I’m able to send things for recycling that would otherwise go in the garbage, especially multi-layer plastic. I am not aware of another avenue to recycle this item other than through Ridwell (multi-layer plastic refers to items like frozen vegetable bags or thicker produce bags - think grapes). Ridwell also makes “recycling” some things like clothes, lightbulbs, batteries very simple and convenient. As long as clothes are clean, they can be used for furniture stuffing if beyond wearability. It’s not limited to your household. You can invite your neighbors to use your service if you haven’t reached capacity. You opt in when you want pick-up. They have profiles of what groups/companies use the materials and for what. That helps you know they actually are being used and diverted from a landfill and it can be inspiring. 

She also sees some limits:

Recycling seems to be a pretty exact science, so it seems really important to know exactly what they can take within a category. Sometimes, their descriptions are not adequate. On the other hand, when I do email them asking a question about an item, they are quite quick to respond specifically. I wish they could take more plastic. Between this and my garbage company’s recycling, there are still a number of items not accepted. It doesn’t really decrease our use of plastic, which would probably be a better solution. 

Forrest appreciates the scope of Ridwell's services:

I especially appreciate the flexibility of the “Featured Categories.” In this category they take items that are outside the normal list of items they recycle, but I can always switch it to a different category if I don’t have anything for the featured category on offer.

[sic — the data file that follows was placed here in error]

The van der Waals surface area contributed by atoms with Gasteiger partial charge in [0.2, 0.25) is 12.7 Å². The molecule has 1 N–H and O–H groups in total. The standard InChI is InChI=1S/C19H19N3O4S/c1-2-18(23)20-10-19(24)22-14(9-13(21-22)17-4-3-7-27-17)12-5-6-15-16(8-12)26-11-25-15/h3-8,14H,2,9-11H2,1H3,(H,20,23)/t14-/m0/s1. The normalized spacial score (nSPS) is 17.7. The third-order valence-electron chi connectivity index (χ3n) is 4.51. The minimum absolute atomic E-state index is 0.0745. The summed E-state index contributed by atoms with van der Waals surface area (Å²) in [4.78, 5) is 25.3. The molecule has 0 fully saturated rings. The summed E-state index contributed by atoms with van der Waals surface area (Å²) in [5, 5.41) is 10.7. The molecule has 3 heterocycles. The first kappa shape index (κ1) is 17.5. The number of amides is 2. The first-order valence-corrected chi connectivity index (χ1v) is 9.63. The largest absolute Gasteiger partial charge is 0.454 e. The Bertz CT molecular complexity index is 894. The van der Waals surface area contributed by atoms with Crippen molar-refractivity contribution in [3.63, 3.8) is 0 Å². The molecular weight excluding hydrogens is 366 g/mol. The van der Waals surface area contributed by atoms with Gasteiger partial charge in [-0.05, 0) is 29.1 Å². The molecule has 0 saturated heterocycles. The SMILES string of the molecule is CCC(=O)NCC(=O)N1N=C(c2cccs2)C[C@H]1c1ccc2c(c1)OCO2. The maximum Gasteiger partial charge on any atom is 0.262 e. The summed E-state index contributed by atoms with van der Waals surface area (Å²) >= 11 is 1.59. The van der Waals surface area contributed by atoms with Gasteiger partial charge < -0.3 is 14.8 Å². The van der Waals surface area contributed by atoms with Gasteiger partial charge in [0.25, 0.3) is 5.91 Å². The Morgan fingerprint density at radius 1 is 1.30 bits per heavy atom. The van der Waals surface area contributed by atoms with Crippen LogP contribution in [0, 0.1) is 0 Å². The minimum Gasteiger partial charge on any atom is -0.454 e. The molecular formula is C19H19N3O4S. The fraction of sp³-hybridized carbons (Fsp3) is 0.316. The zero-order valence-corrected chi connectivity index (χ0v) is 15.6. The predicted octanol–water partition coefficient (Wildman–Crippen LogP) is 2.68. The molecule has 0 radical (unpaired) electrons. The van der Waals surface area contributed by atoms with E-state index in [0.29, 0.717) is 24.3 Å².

He also finds some things are not straight forward:

I don’t quite understand the need to have the plastic film collection as a separate category for multi-layer plastics—for which I always have much more to recycle. But I do my best to separate the two, given the information they provide.

Louise especially likes their ability to take worn out clothes and shoes:

There are many other places where we can take clothes that are gently used, but clothes that aren’t in such good shape would just go into the garbage if we didn’t use Ridwell. I don't use the styrofoam add-on feature very often, but I am so glad to have something to do with it besides put it in the garbage. Overall, keeping any of these things out of the landfill is a very positive thing.

She has found the pick up schedule a little challenging.

Because it’s an every other week schedule, it’s not automatic for me and I usually forget about it until the day before they are coming when I get a text giving me a last chance to schedule it. I try to use the service consistently and often I’m scrambling around in the morning trying to fill the bags.

Hopefully, in the future recycling will become easier and more efficient. Until then, creative entrepreneurs are filling some of the gaps through specialty recycling. Are you aware of specialty recycling programs in your area? Have you tried one? We’d love to hear from you about your experience.



Feel free to email me at jessalyn.gentry@circlewood.online.